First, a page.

Five Common Cold and Flu Myths

Five common beliefs about cold and flu season are debunked

Chicken Soup IS Good for Colds


Cold and flu season is picking up and we figured it was time to take a look at some of the common myths surrounding the season.

1.  Fact or Myth?Getting the flu vaccine too early in the year, means your protection will wear off before flu season ends.

Answer: Myth

Because the flu vaccine is readily available, many doctors begin receiving shipments in August. This doesn’t mean you should hold out until November (peak flu season) to get your vaccine. The vaccine is good for one year. So, you should at least try to get your vaccine around the same time each year for consistency.

2.  Fact or Myth?Stress increases your chances of getting a cold or the flu.

 Answer: Fact

Stress may not actually cause you to catch a cold or the flu, but it certainly weakens your immune system, making it more likely that to develop complications from a cold or the flu. If you get sick, take the time you need to get better. Pushing through work and trying to make that deadline won’t you do you any favors.

3.  Fact or Myth?“Feed a cold, starve a fever.” Or “Starve a cold, feed a fever.”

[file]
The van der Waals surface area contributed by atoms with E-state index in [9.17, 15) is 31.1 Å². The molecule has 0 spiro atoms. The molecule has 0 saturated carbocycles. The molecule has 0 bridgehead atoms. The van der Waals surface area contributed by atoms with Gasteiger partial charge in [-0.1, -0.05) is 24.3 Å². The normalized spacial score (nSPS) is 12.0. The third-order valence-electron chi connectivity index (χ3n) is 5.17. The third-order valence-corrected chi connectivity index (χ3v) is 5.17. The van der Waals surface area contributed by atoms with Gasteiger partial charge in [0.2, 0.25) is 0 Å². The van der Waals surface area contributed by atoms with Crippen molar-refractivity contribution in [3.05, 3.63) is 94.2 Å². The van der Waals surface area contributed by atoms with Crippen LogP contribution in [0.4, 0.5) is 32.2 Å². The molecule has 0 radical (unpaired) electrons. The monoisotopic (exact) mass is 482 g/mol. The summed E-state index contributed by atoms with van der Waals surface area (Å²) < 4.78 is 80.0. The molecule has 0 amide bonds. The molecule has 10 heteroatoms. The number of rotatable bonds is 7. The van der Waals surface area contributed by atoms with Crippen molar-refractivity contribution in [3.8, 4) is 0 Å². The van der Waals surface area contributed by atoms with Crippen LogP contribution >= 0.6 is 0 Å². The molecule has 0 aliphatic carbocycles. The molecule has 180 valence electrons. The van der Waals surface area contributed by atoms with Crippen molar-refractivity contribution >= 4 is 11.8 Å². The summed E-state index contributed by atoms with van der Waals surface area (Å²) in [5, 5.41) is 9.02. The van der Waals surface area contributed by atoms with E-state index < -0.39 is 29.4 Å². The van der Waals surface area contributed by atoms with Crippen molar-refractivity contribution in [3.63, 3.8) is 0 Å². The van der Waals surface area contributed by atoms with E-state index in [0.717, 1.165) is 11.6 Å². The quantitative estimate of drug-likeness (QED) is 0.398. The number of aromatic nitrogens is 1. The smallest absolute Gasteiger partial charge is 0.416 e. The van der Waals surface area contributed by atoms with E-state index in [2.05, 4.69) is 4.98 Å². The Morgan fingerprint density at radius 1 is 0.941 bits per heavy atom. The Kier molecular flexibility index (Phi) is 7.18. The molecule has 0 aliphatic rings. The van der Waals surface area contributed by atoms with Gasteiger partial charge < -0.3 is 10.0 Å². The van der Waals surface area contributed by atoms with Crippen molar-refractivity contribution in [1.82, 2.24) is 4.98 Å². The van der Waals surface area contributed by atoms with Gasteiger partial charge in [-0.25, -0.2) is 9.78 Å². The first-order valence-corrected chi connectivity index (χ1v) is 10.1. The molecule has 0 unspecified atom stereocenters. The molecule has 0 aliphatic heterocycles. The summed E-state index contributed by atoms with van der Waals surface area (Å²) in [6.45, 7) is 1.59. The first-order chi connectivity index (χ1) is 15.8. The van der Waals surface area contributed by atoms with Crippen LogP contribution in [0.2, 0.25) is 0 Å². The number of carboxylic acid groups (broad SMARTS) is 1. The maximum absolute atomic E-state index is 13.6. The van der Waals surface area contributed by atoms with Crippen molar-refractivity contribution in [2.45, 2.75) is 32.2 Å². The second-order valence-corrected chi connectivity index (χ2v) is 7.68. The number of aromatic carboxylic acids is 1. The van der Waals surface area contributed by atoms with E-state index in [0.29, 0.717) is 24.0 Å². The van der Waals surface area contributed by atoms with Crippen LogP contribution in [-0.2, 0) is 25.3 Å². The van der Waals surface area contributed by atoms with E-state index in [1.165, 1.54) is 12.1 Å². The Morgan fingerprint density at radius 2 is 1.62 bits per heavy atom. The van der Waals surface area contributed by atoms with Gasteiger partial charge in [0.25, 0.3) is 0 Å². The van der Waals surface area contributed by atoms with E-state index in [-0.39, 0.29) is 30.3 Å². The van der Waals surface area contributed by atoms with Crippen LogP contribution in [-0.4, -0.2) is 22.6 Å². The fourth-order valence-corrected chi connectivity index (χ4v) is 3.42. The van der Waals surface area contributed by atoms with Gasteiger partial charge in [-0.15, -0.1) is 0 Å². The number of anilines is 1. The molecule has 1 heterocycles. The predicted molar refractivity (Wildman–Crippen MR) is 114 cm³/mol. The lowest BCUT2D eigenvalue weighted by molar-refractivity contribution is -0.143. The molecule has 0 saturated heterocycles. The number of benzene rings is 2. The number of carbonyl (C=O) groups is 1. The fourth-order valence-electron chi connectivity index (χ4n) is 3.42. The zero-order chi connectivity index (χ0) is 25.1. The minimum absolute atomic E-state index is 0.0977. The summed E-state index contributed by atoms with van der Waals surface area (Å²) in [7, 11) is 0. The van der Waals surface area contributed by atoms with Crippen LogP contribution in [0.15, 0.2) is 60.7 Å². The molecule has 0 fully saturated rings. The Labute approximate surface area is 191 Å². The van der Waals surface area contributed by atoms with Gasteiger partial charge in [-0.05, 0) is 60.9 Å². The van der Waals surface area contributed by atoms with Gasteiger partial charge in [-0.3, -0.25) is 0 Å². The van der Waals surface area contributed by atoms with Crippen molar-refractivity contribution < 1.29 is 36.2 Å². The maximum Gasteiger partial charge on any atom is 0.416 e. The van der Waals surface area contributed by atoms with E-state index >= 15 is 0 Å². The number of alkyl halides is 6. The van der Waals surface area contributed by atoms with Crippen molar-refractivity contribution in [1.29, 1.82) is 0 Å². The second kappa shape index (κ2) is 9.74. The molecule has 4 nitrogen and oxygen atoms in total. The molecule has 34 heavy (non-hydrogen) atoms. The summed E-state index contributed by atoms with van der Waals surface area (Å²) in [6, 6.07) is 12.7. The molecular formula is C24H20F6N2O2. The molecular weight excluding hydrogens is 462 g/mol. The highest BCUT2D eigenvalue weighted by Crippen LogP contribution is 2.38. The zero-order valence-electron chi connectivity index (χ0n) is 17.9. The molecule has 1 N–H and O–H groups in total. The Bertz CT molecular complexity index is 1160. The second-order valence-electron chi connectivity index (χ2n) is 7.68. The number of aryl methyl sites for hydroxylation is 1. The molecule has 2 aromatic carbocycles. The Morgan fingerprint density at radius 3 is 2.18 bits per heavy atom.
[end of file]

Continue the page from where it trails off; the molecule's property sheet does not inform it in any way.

Answer: Myth

Regardless of which version you’ve heard, you won’t be hearing either from your doctor. It’s a very common old wives tale to say feed a cold and starve a fever. In reality, you really shouldn’t do the extreme of either when you’re treating a cold or the flu. Oftentimes when we’re not feeling well, we lose our appetites. It’s not important to force feed yourself in order to keep up with the cold. Instead, you should focus on drinking enough. It’s very important to stay hydrated when you have an upper respiratory infection or a cold, and especially the flu, as well, because when you’re feverish and sweating, you’re going to lose a lot of moisture.

4.  Fact or Myth?Chicken soup can help you feel better sooner if you have a cold.

Answer: Fact

It’s true. Chicken soup is actually good for the soul. While this tip goes at least as far back as the 12th century physician Maimonides (who some historians believe heard it from his mother), there is now solid medical evidence behind a remedy that was once only thought of as merely a comfort food. In 2000, University of Nebraska researchers showed that chicken soup does actually have an anti-inflammatory effect, mobilizing the neutrophils or the inflammatory cells and making them work a little bit better — and also keeping the mucus in the nose moving so that the virus, which sits in the nose, would mobilize a little bit faster and, maybe, potentially, get you better faster.

5.  Fact or Myth? There is no way to reduce the duration of a cold or the flu.

Answer: Myth

While the mythical status of most of these remedies may suggest that there’s no way out of a layover with cold or the flu, there is one way to cut down sick days from the flu, but you’ve got to be quick about it. If you do catch the flu early enough, you can take an antiviral to shorten the duration of the illness. But you have to act almost immediately and get in to see your doctor within the first 48 hours.


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